Terence Tolbert with Mayor Bloomberg (via Facebook) Thoughts are falling many places this Election Day, and one place, especially among those who work at the Department of Education, is the life of Terence Tolbert, the DOE's chief lobbyist who died Sunday night at age 44 while on a leave of absence to run Barack Obama's campaign in Nevada. Tolbert, by all accounts a tireless worker, was responsible for spearheading many of the DOE's biggest projects, including the effort to raise the cap that kept the number of charter schools allowed in New York at 100 and the settlement of the historic Campaign for Fiscal Equity lawsuit. He also was a reliable public face for the Bloomberg administration around the city, chairing hearings often attended by unhappy parents, and one of just a small number of African-Americans among the DOE's top leadership. So strong was his commitment to his work for the Bloomberg administration that a friend, Larry Blackmon, told me that in his final days campaigning for Obama, Tolbert was already starting to look forward to his next fight, on behalf of renewing the law that gives control of the public schools to the mayor. "He made it a point to me to tell me that the day after it was over he was packing up and he was driving back," Blackmon said. "He was really looking forward to coming back home." But on Tolbert's Facebook page, in our comments section, and in conversations I had with his friends this week, the overwhelming impression is less of a political operative than of a man who was a mentor and inspiration to many; a man who made many friends, despite a stubborn insistence on always telling things exactly as he saw them; and a man whose primary commitment was to public service.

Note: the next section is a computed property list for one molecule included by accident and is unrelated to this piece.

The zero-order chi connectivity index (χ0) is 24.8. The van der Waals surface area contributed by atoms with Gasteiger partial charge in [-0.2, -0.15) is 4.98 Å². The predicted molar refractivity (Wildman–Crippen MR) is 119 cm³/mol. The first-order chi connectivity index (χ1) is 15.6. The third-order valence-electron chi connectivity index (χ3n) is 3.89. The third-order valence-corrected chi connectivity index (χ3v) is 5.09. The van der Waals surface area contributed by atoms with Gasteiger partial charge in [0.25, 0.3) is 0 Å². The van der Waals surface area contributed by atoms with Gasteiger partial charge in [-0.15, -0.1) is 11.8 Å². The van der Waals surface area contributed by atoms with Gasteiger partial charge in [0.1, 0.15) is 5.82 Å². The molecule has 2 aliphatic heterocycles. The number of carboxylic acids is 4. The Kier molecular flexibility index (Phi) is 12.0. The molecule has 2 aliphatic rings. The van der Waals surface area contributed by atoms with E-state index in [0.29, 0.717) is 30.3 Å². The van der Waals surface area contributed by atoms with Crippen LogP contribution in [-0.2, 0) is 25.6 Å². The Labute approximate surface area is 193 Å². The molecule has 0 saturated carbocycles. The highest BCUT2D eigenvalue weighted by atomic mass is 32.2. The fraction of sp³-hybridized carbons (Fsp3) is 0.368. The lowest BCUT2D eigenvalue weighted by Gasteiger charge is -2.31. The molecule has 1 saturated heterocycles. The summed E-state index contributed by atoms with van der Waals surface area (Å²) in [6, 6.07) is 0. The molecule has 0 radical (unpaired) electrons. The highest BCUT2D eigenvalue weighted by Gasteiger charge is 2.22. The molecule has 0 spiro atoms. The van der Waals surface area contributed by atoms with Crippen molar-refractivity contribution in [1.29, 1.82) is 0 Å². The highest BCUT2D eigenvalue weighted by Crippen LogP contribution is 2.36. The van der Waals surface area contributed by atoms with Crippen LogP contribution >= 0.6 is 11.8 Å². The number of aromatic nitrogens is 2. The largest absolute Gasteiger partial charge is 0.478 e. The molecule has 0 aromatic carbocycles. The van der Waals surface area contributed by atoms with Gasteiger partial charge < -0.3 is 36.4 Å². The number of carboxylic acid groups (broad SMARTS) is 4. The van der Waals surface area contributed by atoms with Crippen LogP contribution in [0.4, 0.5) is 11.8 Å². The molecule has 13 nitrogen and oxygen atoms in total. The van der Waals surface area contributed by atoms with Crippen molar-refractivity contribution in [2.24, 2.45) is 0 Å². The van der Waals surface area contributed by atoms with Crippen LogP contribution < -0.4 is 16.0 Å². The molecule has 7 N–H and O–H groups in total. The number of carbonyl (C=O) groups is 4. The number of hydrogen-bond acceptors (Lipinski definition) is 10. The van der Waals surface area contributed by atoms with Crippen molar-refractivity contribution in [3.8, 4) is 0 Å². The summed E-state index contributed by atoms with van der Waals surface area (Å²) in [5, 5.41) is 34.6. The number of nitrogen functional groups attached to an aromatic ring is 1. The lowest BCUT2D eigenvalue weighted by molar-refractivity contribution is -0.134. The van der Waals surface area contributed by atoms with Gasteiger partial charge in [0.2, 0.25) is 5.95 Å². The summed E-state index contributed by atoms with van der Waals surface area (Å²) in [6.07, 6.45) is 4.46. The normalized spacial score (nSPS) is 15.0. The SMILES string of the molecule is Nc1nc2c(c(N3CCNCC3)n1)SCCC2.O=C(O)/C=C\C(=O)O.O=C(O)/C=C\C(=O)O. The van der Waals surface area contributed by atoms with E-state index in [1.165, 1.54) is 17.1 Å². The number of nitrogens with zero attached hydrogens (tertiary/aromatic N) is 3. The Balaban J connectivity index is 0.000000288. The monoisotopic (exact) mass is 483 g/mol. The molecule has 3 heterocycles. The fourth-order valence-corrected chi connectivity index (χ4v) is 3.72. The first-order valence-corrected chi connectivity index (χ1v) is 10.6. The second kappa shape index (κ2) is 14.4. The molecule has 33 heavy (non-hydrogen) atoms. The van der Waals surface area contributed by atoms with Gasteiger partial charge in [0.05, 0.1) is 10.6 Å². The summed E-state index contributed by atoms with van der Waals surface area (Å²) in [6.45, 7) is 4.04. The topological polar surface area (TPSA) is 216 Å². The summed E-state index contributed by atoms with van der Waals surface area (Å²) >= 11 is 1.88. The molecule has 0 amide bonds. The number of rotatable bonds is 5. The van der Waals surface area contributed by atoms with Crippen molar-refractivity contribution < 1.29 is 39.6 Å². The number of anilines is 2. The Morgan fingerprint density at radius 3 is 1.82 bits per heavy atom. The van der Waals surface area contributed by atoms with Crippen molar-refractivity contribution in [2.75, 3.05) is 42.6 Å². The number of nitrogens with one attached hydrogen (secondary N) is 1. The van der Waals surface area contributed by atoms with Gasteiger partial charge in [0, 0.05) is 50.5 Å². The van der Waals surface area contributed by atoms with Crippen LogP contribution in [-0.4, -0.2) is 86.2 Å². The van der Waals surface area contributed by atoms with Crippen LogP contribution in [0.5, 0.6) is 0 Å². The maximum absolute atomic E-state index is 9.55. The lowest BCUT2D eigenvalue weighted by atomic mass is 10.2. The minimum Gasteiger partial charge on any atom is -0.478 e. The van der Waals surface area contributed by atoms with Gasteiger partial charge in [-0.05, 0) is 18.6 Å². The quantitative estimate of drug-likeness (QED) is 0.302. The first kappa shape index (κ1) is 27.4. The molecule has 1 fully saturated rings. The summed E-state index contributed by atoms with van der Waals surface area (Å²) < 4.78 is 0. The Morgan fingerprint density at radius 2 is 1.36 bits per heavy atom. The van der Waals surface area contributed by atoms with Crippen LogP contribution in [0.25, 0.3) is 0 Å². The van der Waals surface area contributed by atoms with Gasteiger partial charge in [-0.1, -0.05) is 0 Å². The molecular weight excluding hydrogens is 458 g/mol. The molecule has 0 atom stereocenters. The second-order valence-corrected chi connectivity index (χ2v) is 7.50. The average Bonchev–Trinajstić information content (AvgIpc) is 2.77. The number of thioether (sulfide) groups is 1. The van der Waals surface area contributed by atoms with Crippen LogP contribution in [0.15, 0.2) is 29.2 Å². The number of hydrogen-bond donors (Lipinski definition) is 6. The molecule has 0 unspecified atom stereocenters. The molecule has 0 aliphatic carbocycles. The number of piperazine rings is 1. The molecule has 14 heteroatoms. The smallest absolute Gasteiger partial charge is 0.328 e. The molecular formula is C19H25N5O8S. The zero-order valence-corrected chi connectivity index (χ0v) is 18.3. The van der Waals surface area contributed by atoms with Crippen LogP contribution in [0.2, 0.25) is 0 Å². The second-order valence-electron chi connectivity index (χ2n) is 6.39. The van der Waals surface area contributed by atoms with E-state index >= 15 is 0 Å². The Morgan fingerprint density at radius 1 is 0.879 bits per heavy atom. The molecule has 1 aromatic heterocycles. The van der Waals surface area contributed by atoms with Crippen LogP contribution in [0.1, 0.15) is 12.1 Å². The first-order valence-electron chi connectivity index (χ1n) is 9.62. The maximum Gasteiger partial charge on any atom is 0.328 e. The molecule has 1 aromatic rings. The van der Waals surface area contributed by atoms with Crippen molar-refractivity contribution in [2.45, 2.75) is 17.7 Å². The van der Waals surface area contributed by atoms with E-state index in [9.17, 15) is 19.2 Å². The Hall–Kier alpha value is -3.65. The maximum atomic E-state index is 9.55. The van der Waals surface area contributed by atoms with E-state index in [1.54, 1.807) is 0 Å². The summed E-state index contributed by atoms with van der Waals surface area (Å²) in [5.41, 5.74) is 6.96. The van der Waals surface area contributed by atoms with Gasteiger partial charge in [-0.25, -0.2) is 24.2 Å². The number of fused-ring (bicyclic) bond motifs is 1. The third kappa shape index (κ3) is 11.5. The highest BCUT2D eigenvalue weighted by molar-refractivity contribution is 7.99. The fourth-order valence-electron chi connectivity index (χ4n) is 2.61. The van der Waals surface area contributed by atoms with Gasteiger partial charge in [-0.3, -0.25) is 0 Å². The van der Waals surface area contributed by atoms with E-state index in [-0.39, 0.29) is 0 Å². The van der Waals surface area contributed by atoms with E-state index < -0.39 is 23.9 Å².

We don't know how large voter turnout is so far, but it's clearly impressive. As Mayor Bloomberg said this morning, “Anybody that thinks that democracy is not working in America just has to look today.” Will the civic engagement be sustained? One way for parents to stay engaged, of course, would be to get active in their child's public school. The teachers union is holding its annual conference Saturday on how to do that. About 3,000 parents are expected to show up, and although formal registration has closed, a person at the union just told me that if parents still want to sign up, they can, by calling 212-598-9025. At the conference, parents will find workshops on subjects including how to understand new standardized tests and how to deal with gang violence. Maybe parents could also discuss which PTA's held bake sales and which didn't. Another incentive to show up: Philissa, who has attended the conference for the last three years (representing Insidechools.org — she's not a parent yet!), says that last year Hillary Clinton made an unannounced appearance. More details after the jump.
The Times today has a new profile of Eva Moskowitz, the politician-turned-school operator who is at the helm of the four Harlem Success Academy charter schools. I say new because this is actually the second full-length profile of Moskowitz the Times has run. (The first is here.) Why pay so much attention to this charter school operator, amid the sea of them? I'll give two reasons. First, Eva Moskowitz is not just trying to improve public schools by creating better ones in Harlem. She is testing a theory of politics. Three years ago, after becoming a living legend in her tenure as head of the City Council education committee, holding drama-filled hearings that took on the mayor as strongly as the teachers union, Moskowitz tried to take her political career to the next level by running for Manhattan borough president. She lost in 2005 to Scott Stringer, a defeat that was in no small part thanks to the enemies she made as a tough committee head. But Moskowitz did not jump out of the limelight. In fact, the opposite: she still declares her intention to run for mayor one day. Whether she really will run for mayor, she is trying to prove a point: that it doesn't matter that she infuriated the teachers union and other labor groups. Moskowitz's arguement is that school improvement efforts, done well, can build a natural constituency all their own. If she succeeds, she will shake up what is permitted in the politics of running schools.